Via the Shambhala Sun:
Shambhala teacher Paul Warwick dies
Shambhala teacher Paul Warwick died at his home in Bellingham, Washington, on February 2. He was a mentor to many in the Shambhala community, serving in numerous capacities across the organization since meeting Chögyam Trungpa Rinpoche in 1974. With his wife, Acharya Jenny Warwick, he helped establish the Kootenay Shambhala Centre in Nelson, British Columbia (the oldest Shambhala center in the Pacific Northwest), as well as the Vancouver Shambhala Centre. He was Head of Practice and Study at Karme Choling meditation center in Barnet, Vermont, from 1987 to 1990, during which time he also taught at the famed Vajradhatu Seminaries.
Warwick helped found the Bellingham Shambhala Center in the 1990s. In recent years he taught a two-day program around the country, entitled “Wake Up and Die Right.” A Sukhavati ceremony to celebrate Paul’s life and help on his journey took place at the Bellingham Shambhala Center on Tuesday.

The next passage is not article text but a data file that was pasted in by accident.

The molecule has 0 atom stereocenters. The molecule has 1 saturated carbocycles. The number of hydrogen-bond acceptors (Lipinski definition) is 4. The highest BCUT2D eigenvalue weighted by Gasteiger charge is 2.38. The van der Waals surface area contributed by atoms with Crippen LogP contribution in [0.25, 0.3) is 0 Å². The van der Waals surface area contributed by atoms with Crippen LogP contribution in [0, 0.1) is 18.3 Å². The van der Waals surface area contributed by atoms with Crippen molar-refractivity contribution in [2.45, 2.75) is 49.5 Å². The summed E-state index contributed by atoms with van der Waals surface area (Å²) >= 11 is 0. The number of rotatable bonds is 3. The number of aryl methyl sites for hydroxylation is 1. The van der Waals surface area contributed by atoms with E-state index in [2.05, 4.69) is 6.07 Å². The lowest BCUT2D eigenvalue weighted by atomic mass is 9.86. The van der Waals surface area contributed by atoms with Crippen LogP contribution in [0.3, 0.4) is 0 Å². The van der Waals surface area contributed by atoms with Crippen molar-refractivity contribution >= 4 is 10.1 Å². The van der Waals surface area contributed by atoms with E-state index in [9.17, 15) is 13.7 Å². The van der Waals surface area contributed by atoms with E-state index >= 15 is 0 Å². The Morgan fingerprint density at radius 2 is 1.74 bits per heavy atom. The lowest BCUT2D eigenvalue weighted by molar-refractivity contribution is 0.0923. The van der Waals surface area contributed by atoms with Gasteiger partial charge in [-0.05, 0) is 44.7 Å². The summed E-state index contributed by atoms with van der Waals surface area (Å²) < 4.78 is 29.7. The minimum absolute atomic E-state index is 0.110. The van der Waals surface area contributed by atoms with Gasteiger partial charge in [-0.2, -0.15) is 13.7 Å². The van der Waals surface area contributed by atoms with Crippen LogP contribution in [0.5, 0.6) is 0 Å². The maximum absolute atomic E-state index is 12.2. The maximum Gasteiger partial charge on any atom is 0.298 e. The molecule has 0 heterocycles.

Posted on: February 14, 2013 – 3:51 pm
Via the Bellingham Herald:
Born in Seattle, beloved only son of Mike and Dorothy, Paul grew up in Claremont, California. He attended Princeton University on a football scholarship and graduated with a degree in Philosophy in 1959, then immediately embarked on his long and happy marriage with Jenny. He studied English Literature at Claremont Graduate School and Indiana University, specializing in the Romantic poets. In later years he earned a TESOL certificate at Seattle University. His career included teaching at University of Montana and Whatcom Community College in Bellingham, from which he retired in 2003. He also worked for a time as a housing consultant in San Francisco and as a Buddhist retreat center director in Vermont. Indeed, for the last 40 years, Paul’s central vocation was as a Tibetan Buddhist practitioner, teacher, and meditation instructor, most recently at the Shambhala Center in Bellingham, where services were held for him on 2/5/13. Paul had a passion for life, family, friendship, conversation, teaching, poetry, philosophy, mountains, water, boats, football, photography, good food, and every kind of beauty. He met death as he had lived his life–fearlessly, consciously, and in the arms of his family. He is survived by his wife, Jenny, his daughters Julia, Katie, and Anna, sons-in-law Lynn and Peter, grandchildren Celsiana and Dashiell, and many other extended family members and dear friends. Donations may be made in his memory to the Shambhala Center, http://www.bellingham.shambhala.org/
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